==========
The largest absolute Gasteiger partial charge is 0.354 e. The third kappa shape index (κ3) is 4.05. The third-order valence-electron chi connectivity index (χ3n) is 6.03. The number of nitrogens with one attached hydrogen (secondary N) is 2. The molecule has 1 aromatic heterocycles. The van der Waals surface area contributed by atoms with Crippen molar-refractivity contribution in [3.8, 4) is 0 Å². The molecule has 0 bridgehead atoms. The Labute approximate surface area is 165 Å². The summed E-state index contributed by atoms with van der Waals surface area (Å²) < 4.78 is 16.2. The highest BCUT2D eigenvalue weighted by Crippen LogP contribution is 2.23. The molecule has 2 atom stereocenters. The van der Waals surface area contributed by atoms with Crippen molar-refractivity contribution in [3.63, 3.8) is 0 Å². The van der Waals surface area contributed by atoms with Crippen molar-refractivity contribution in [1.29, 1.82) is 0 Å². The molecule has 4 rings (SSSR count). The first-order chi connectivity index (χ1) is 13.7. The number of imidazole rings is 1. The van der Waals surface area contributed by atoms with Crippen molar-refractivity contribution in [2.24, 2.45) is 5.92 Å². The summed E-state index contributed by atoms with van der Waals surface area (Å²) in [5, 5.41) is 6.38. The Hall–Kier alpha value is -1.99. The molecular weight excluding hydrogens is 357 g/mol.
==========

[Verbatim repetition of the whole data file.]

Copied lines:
The largest absolute Gasteiger partial charge is 0.354 e. The third kappa shape index (κ3) is 4.05. The third-order valence-electron chi connectivity index (χ3n) is 6.03. The number of nitrogens with one attached hydrogen (secondary N) is 2. The molecule has 1 aromatic heterocycles. The van der Waals surface area contributed by atoms with Crippen molar-refractivity contribution in [3.8, 4) is 0 Å². The molecule has 0 bridgehead atoms. The Labute approximate surface area is 165 Å². The summed E-state index contributed by atoms with van der Waals surface area (Å²) < 4.78 is 16.2. The highest BCUT2D eigenvalue weighted by Crippen LogP contribution is 2.23. The molecule has 2 atom stereocenters. The van der Waals surface area contributed by atoms with Crippen molar-refractivity contribution in [3.63, 3.8) is 0 Å². The van der Waals surface area contributed by atoms with Crippen molar-refractivity contribution in [1.29, 1.82) is 0 Å². The molecule has 4 rings (SSSR count). The first-order chi connectivity index (χ1) is 13.7. The number of imidazole rings is 1. The van der Waals surface area contributed by atoms with Crippen molar-refractivity contribution in [2.24, 2.45) is 5.92 Å². The summed E-state index contributed by atoms with van der Waals surface area (Å²) in [5, 5.41) is 6.38. The Hall–Kier alpha value is -1.99. The molecular weight excluding hydrogens is 357 g/mol.